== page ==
Using concrete is not at all uncommon for flattening stones, even among the best woodworkers. I’ve heard of many doing it with great success. I’d go buy a new concrete block and keep it in the shop. i’ve also hears of using the sidewalk outside. You’d be surprised how flat concrete is.

I tried to use my big belt sander once and it worked great for a few minutes, but it wore the belt out quickly!

Many use a course diamond stone, but the concrete idea is much cheaper.

-- Subscribe to "Stumpy Nubs Woodworking Journal"- One of the crafts' most unique publications: http://www.stumpynubs.com/

View Dennisgrosen's profile

Dennisgrosen

10850 posts in 2578 days


#6 posted 12-13-2010 04:04 PM

topamax you can use a concrete block to flatten sharpeningstones with and
knife , axes , et,etc …if you don´t have anything thats better in a tight corner
but I wont recomend it as a daily solution :-)

you flatten you watherstones an other sharpening stone iether with a corser stone
or labing them on one of those fancy labingstone there is on the market now
but I wuold surgess a corse diamontstone to do it on they are always flat and will leive your
sharpening stones deadflat

take care
Dennis

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BobG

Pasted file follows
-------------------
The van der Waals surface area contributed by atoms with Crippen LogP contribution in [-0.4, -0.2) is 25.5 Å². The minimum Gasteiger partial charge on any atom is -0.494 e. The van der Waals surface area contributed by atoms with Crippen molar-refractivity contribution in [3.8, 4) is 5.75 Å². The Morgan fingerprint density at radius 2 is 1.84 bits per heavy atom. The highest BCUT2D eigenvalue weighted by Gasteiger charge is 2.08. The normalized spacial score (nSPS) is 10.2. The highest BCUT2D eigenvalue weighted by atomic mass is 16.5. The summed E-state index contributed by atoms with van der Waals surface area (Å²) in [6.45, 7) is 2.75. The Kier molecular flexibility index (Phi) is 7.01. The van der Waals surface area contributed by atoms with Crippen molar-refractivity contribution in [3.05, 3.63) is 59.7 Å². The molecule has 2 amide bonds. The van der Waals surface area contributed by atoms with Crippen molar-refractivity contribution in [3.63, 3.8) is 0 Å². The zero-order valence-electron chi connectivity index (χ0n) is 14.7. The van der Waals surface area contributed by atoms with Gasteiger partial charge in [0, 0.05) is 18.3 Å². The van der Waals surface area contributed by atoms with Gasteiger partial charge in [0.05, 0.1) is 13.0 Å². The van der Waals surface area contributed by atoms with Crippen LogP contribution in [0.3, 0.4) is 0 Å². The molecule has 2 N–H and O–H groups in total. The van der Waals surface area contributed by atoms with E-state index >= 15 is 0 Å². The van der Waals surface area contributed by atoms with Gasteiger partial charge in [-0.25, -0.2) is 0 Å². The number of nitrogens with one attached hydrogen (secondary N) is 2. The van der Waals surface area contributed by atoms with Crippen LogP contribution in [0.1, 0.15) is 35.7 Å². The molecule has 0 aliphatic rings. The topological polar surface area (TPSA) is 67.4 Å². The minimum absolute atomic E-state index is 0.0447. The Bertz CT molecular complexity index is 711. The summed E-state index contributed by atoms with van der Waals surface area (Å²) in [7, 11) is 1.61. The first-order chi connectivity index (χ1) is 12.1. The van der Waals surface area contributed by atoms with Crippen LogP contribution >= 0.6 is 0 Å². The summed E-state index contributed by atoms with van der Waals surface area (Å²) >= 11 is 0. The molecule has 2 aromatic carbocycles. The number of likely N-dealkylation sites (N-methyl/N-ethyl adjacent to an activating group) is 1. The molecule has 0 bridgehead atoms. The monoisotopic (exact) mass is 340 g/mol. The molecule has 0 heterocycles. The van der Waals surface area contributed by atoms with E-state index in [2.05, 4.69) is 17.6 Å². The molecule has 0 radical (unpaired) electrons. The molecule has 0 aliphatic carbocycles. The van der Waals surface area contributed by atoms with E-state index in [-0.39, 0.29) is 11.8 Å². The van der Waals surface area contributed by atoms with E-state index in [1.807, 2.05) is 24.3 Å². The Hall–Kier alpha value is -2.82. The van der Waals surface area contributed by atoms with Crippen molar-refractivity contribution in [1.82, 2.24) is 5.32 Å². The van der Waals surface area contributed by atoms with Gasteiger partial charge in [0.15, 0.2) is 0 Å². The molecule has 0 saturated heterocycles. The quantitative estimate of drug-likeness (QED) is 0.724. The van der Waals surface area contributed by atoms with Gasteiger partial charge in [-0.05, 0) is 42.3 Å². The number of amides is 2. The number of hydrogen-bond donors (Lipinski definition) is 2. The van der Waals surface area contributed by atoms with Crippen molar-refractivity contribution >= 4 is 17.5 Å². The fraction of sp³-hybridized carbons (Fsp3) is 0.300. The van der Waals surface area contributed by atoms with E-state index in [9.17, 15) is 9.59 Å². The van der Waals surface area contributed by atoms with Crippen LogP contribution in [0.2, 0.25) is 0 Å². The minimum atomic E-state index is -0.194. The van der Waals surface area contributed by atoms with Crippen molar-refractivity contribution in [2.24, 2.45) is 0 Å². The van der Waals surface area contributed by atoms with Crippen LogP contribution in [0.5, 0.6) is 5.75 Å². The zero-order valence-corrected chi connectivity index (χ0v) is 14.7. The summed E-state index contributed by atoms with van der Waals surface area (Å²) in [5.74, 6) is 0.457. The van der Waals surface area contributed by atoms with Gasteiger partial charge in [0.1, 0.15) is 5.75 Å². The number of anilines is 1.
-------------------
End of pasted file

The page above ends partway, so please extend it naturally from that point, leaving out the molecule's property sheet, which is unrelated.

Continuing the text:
172 posts in 2425 days


#7 posted 12-13-2010 04:46 PM

If you want something that is truly flat, get a machinist surface plate. Sometimes can be found at auctions for a few bucks. Or!! go to your nearest kitchen installer and ask him if he has any pieces of polished granite laying around that he can’t use “of reasonable size”. We had a lumber yard and furniture sales selling off the furniture end of the business and I got—-

! Pc of granite 2’ X 2’ X 2”——$20.00
4 Pcs of Granite 1’ X 1’ X 1”——-Free, is that good for a score? Not done!
4 Pcs of Granite 1’ X 1’ X 1/2”——also Free, now those combined should be good for a gloat!

Oh! all edges had been finished also.

Now understand that the pieces were obsolete colors but in a shop who cares, especially when they are free!

I got spoiled when I had to work for a living. I had access to 4 dead flat surface plates within 10’ Of my work bench. One of them was 6’ long and 4’ wide.

-- BobG, Lowell, Arkansas--------My goal in life is to be the kind of person my dog thinks I am! Make more saw dust!!

View HorizontalMike's profile

HorizontalMike

7146 posts in 2377 days


#8 posted 12-13-2010 05:08 PM